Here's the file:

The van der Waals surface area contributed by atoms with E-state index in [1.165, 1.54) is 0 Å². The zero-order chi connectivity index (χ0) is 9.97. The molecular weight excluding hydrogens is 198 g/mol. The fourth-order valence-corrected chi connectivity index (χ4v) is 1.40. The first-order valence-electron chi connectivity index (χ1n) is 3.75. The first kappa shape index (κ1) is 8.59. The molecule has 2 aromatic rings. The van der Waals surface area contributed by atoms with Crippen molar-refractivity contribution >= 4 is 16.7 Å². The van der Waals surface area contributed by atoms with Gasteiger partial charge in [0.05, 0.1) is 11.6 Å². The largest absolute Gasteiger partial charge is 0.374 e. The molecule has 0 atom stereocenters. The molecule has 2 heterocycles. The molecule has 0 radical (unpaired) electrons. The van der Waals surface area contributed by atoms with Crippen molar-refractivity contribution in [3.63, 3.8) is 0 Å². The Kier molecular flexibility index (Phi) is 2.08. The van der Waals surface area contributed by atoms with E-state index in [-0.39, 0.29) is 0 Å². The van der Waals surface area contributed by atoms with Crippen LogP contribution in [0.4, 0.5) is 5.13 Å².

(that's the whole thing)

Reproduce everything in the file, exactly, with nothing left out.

The van der Waals surface area contributed by atoms with E-state index in [1.165, 1.54) is 0 Å². The zero-order chi connectivity index (χ0) is 9.97. The molecular weight excluding hydrogens is 198 g/mol. The fourth-order valence-corrected chi connectivity index (χ4v) is 1.40. The first-order valence-electron chi connectivity index (χ1n) is 3.75. The first kappa shape index (κ1) is 8.59. The molecule has 2 aromatic rings. The van der Waals surface area contributed by atoms with Crippen molar-refractivity contribution >= 4 is 16.7 Å². The van der Waals surface area contributed by atoms with Gasteiger partial charge in [0.05, 0.1) is 11.6 Å². The largest absolute Gasteiger partial charge is 0.374 e. The molecule has 0 atom stereocenters. The molecule has 2 heterocycles. The molecule has 0 radical (unpaired) electrons. The van der Waals surface area contributed by atoms with Crippen molar-refractivity contribution in [3.63, 3.8) is 0 Å². The Kier molecular flexibility index (Phi) is 2.08. The van der Waals surface area contributed by atoms with E-state index in [-0.39, 0.29) is 0 Å². The van der Waals surface area contributed by atoms with Crippen LogP contribution in [0.4, 0.5) is 5.13 Å².